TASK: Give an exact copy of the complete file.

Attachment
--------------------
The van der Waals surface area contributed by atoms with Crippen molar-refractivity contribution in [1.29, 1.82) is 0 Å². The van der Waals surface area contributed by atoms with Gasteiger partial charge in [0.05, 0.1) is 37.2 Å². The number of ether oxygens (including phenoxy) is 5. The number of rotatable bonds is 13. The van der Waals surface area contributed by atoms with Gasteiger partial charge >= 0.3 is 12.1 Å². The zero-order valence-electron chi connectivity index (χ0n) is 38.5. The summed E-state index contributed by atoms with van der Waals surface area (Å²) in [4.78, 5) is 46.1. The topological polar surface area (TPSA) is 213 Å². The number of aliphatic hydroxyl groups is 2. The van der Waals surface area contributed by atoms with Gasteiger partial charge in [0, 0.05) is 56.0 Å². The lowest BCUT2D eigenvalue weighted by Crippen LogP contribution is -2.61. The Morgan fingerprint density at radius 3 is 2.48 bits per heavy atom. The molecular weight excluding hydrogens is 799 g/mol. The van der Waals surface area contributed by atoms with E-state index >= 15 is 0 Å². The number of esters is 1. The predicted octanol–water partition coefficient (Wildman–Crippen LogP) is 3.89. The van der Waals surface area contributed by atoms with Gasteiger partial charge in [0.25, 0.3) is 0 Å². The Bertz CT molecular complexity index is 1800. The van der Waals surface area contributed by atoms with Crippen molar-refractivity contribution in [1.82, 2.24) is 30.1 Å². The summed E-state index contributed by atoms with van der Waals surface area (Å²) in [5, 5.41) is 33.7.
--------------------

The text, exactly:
The van der Waals surface area contributed by atoms with Crippen molar-refractivity contribution in [1.29, 1.82) is 0 Å². The van der Waals surface area contributed by atoms with Gasteiger partial charge in [0.05, 0.1) is 37.2 Å². The number of ether oxygens (including phenoxy) is 5. The number of rotatable bonds is 13. The van der Waals surface area contributed by atoms with Gasteiger partial charge >= 0.3 is 12.1 Å². The zero-order valence-electron chi connectivity index (χ0n) is 38.5. The summed E-state index contributed by atoms with van der Waals surface area (Å²) in [4.78, 5) is 46.1. The topological polar surface area (TPSA) is 213 Å². The number of aliphatic hydroxyl groups is 2. The van der Waals surface area contributed by atoms with Gasteiger partial charge in [0, 0.05) is 56.0 Å². The lowest BCUT2D eigenvalue weighted by Crippen LogP contribution is -2.61. The Morgan fingerprint density at radius 3 is 2.48 bits per heavy atom. The molecular weight excluding hydrogens is 799 g/mol. The van der Waals surface area contributed by atoms with E-state index >= 15 is 0 Å². The number of esters is 1. The predicted octanol–water partition coefficient (Wildman–Crippen LogP) is 3.89. The van der Waals surface area contributed by atoms with Gasteiger partial charge in [0.25, 0.3) is 0 Å². The Bertz CT molecular complexity index is 1800. The van der Waals surface area contributed by atoms with Crippen molar-refractivity contribution in [1.82, 2.24) is 30.1 Å². The summed E-state index contributed by atoms with van der Waals surface area (Å²) in [5, 5.41) is 33.7.